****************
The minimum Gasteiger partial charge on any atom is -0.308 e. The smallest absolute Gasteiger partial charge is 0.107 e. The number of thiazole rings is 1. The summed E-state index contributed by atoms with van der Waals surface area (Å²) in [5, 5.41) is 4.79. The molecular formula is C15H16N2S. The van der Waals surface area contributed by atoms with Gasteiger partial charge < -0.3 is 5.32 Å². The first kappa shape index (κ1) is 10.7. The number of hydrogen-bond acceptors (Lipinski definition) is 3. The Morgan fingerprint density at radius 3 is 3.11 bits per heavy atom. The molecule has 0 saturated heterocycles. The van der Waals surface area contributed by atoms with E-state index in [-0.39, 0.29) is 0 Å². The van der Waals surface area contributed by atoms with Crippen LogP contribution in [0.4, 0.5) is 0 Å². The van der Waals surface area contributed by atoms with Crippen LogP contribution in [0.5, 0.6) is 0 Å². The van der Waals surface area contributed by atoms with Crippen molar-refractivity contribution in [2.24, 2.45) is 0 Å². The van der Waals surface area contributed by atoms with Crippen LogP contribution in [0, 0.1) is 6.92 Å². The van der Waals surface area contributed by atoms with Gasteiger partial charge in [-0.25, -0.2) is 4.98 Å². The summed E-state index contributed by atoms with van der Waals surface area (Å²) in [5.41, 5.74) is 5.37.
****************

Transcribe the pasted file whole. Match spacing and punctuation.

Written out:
The minimum Gasteiger partial charge on any atom is -0.308 e. The smallest absolute Gasteiger partial charge is 0.107 e. The number of thiazole rings is 1. The summed E-state index contributed by atoms with van der Waals surface area (Å²) in [5, 5.41) is 4.79. The molecular formula is C15H16N2S. The van der Waals surface area contributed by atoms with Gasteiger partial charge < -0.3 is 5.32 Å². The first kappa shape index (κ1) is 10.7. The number of hydrogen-bond acceptors (Lipinski definition) is 3. The Morgan fingerprint density at radius 3 is 3.11 bits per heavy atom. The molecule has 0 saturated heterocycles. The van der Waals surface area contributed by atoms with E-state index in [-0.39, 0.29) is 0 Å². The van der Waals surface area contributed by atoms with Crippen LogP contribution in [0.4, 0.5) is 0 Å². The van der Waals surface area contributed by atoms with Crippen LogP contribution in [0.5, 0.6) is 0 Å². The van der Waals surface area contributed by atoms with Crippen molar-refractivity contribution in [2.24, 2.45) is 0 Å². The van der Waals surface area contributed by atoms with Crippen LogP contribution in [0, 0.1) is 6.92 Å². The van der Waals surface area contributed by atoms with Gasteiger partial charge in [-0.25, -0.2) is 4.98 Å². The summed E-state index contributed by atoms with van der Waals surface area (Å²) in [5.41, 5.74) is 5.37.